Custom work filled many summer days at the studio this year. Completed projects are now delivered. Before I completely shift into next season’s work, my hands and mind are revisiting techniques and tools: a bit like a family reunion.
Grandma Alice showed me how to tie quilts when I was a teenager. My fingers readily repeat the old motions. I enjoy adding this simple bit of thread into textile art. Seen here, knots added to wall hanging used in the worship space of The Legacy, Staunton, VA.
This conversation was repeated at every 2014 craft market where I sold my L-shaped wraps. This week the light came on in the connection closet of my brain. Why am I not making scarves from raw silk? And here they are! Prototypes with colorful dye and paint and also an elegant interpretation with black paint on the neutral silk.
I use a small 1 inch fringed hem on the short ends to create a soft edge without fussiness; the long sides are double turned and stitched. They measure approximately 17 by 70″. A raw silk scarf can become an all season star: tucked under a coat collar, tossed over shoulders as a wrap, or twirled to create a spectacular neckline.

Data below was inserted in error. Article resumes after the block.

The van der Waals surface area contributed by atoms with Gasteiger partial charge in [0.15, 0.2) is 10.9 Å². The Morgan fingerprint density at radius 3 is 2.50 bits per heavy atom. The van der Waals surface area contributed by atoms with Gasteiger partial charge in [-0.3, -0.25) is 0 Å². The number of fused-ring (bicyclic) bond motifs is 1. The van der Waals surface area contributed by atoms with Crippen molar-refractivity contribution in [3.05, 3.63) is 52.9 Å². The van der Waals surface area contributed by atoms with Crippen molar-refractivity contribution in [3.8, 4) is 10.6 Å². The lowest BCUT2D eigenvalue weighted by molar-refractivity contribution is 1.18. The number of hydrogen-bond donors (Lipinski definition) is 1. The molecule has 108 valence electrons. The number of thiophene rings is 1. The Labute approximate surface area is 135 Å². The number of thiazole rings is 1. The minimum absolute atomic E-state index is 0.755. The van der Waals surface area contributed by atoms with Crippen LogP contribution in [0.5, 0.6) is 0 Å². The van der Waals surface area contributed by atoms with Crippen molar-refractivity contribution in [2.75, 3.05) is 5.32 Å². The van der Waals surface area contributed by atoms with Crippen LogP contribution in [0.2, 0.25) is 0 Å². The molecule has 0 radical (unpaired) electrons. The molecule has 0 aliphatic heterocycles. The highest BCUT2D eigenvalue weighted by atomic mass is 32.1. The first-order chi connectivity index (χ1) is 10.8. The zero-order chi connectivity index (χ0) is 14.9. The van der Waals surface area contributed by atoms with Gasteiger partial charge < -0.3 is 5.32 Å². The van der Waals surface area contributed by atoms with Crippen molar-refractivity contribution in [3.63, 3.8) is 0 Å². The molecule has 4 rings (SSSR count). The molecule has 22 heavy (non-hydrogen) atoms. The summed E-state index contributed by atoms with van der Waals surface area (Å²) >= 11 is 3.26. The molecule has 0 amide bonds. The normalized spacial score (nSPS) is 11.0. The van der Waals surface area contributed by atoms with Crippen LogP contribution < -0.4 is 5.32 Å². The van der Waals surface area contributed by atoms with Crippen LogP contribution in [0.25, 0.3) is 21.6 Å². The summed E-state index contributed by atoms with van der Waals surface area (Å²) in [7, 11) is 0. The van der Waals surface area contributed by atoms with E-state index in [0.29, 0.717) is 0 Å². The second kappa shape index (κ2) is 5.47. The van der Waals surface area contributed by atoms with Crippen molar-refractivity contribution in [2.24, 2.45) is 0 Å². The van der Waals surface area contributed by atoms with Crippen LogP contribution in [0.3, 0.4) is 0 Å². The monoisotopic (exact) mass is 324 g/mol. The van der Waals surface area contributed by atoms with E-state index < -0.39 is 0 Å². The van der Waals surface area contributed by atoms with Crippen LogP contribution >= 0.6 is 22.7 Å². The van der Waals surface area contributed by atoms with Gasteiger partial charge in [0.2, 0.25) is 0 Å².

They are not yet on the market, but will appear early in January 2016. Look for them at Seeking Stars Art.
This art piece was doomed to be unfinished, untouched for months but still in the range of daily examination. The aha! direction found me as I drove over the mountains, pondering my child’s life. “He’s never going to be happy until he learns to dance on the rim of nothingness.” I thought. “No, it is I that needs to learn that dance.” I argued back.
I returned to the studio and cut a hole in this work. I worked quickly, finding materials oddly at hand. I hummed the hymn, “I’ll praise my maker while I’ve breath.” I thought about little Mary at the annunciation, her receptiveness to impossible news.
The dance on the rim of nothingness (or everything) is old. In Advent we wait. We prepare. And some of us dance. Join me.
Silence is not the absence of sound. Silence allows many sounds to reach awareness that otherwise would go unheard — the sounds of birds, water, wind, trees, frogs, insects, and chipmunks, as well as conscience, daydreams, intuitions, and wishes. — Thomas Moore